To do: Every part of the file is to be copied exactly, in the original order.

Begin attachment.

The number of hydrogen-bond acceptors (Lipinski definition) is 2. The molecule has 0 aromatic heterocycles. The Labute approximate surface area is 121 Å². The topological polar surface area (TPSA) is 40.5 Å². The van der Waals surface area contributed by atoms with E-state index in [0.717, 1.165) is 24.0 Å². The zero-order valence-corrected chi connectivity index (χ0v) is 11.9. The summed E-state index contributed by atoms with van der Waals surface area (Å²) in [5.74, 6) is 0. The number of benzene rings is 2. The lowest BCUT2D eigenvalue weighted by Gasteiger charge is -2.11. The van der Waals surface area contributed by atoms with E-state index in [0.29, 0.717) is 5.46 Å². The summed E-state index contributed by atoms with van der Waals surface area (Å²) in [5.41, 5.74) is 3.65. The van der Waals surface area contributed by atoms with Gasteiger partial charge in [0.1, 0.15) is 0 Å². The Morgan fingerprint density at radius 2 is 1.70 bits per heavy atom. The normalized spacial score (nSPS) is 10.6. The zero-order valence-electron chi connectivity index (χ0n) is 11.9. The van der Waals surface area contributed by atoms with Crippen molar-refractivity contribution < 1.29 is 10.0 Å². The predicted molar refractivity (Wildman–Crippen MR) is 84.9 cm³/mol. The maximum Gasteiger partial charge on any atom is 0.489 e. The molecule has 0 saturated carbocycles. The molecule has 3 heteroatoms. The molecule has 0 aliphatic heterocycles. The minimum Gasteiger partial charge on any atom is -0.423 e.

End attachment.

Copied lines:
The number of hydrogen-bond acceptors (Lipinski definition) is 2. The molecule has 0 aromatic heterocycles. The Labute approximate surface area is 121 Å². The topological polar surface area (TPSA) is 40.5 Å². The van der Waals surface area contributed by atoms with E-state index in [0.717, 1.165) is 24.0 Å². The zero-order valence-corrected chi connectivity index (χ0v) is 11.9. The summed E-state index contributed by atoms with van der Waals surface area (Å²) in [5.74, 6) is 0. The number of benzene rings is 2. The lowest BCUT2D eigenvalue weighted by Gasteiger charge is -2.11. The van der Waals surface area contributed by atoms with E-state index in [0.29, 0.717) is 5.46 Å². The summed E-state index contributed by atoms with van der Waals surface area (Å²) in [5.41, 5.74) is 3.65. The van der Waals surface area contributed by atoms with Gasteiger partial charge in [0.1, 0.15) is 0 Å². The Morgan fingerprint density at radius 2 is 1.70 bits per heavy atom. The normalized spacial score (nSPS) is 10.6. The zero-order valence-electron chi connectivity index (χ0n) is 11.9. The van der Waals surface area contributed by atoms with Crippen molar-refractivity contribution < 1.29 is 10.0 Å². The predicted molar refractivity (Wildman–Crippen MR) is 84.9 cm³/mol. The maximum Gasteiger partial charge on any atom is 0.489 e. The molecule has 0 saturated carbocycles. The molecule has 3 heteroatoms. The molecule has 0 aliphatic heterocycles. The minimum Gasteiger partial charge on any atom is -0.423 e.